Chapter Ten Again

In the 50’s, after an illuminating religious experience, I was a seminary student, for the first time keenly interested in theological and biblical matters. One of the books that came into my hands was a small treatment of John by a man named Ingle or Ingalls or some such name, emanating from the Univ. of Chicago, I believe. He expressed negative feelings about John, which I found shocking; it was the only discordant note I had seen in the midst of much adulatory material. He felt that John had altered the shape of Christianity, away from the purer synoptic gospels.

50 years later I can appreciate his feelings better than I could then. I’ve come to believe that the Trinity and the Nicene Creed, supported to a large degree by John, came forth in the 4th Century and appear to have been politically motivated theological instruments.

I wish I could remember that man’s name; his book was once in my library, but that was long ago.

I frequently quote Blake’s reply to Crabbe Robinson’s(?) query whether Jesus was the son of God: Yes he was, and so am I, and so are you. My eastern oriented friends (notably Meredith) have helped me see how Jesus was one with God (in essence) without ever claiming that he was God.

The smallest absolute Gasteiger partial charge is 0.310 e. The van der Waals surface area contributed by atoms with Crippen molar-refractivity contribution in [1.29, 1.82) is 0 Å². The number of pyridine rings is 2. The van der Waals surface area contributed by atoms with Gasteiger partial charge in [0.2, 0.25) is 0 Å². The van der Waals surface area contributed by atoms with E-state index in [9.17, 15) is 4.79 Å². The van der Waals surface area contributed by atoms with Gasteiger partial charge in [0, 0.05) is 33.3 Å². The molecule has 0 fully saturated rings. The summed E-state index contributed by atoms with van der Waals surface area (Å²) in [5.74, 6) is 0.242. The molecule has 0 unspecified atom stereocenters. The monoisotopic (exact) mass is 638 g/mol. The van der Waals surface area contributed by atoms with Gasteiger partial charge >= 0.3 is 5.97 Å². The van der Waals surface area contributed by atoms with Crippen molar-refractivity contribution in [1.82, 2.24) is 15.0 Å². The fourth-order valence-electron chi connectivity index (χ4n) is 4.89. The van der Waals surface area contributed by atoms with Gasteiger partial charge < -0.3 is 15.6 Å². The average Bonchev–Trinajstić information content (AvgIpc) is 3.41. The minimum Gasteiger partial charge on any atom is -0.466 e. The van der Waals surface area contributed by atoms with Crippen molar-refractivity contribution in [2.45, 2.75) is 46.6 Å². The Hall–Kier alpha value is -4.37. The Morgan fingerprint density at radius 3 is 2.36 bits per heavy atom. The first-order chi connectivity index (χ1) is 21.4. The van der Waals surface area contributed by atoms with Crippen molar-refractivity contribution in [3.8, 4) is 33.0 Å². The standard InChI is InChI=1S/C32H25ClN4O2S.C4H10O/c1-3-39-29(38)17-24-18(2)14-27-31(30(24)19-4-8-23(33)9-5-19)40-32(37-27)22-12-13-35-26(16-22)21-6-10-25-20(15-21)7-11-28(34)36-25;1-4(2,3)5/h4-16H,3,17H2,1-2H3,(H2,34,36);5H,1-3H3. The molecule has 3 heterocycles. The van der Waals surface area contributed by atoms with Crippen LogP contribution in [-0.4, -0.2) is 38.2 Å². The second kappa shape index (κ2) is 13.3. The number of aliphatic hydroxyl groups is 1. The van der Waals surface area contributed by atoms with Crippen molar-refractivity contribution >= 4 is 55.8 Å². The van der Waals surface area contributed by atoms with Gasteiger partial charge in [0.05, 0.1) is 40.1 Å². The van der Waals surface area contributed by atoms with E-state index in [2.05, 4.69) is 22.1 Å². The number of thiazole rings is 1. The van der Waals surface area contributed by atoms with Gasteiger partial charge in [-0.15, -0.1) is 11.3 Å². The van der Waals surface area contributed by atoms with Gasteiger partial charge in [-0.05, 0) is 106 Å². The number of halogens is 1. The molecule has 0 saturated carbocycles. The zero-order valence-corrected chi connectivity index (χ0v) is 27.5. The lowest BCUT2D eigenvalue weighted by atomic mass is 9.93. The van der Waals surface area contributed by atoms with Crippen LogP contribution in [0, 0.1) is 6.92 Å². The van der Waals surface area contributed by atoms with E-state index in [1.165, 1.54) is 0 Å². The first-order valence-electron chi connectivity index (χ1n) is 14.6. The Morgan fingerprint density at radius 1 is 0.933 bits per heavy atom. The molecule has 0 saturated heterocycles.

Ellie reminded me that John Sanford’s Mystical Christianity is here (A Psychological Commentary on the Gospel of John). Reading his treatment of Chapter 10 has to a large extent relieved my feelings about the Trinity and the Nicene Creed.
What I object to (the same thing the Unitarians and Mohammed objected to) is the implication that Jesus was God in the sheerest, most actual and material sense as the Father.

Sanford pointed out (p 215) that the idea of deification was important in the early church: “Biblical references in support of the idea include all those passages that refer to the spiritual life as the completion of the soul”, and he named specifically Heb 4:12-16, 2 Peter 1:4, Luke 20-35-36, Romans 8:29 and Gal 4:9. He seems to be saying that all these passages (and many others) refer to the ‘christification’ or deification of you- and me.

Athanasius: “he was made man that we might be made God.”
Gregory of Nazianzen: “We become like Christ, since Christ also became like us; we become gods on his account since he also became man for our sake.”
“Gregory of Nyssa also expounded the same idea in his great work “On the Soul and the Resurrection” (there it is, Crystel).

What this means to me: I can stop kicking the Nicene Creed and proclaiming myself a unitarian. That’s real progress, and you have all played a part in this conversion. Thank you for being my friend.


3 responses

  1. I think your quotation from Athanasius reflects my beliefs — Jesus was God become human so we humans could become God — by growing more Christ-like.What Jesus revealed is that the attribute that makes God – God is not ominpotence but giving of self for the sake of others.

  2. Thanks to you, Larry 🙂

  3. A meaty, thought-provoking post…I’m no longer sure what to make of the creeds. I don’t really have a problem with them, but reciting them does feel a bit like indoctrination and an over-simplification. I’m so glad to read your thoughts on the matter, Larry.

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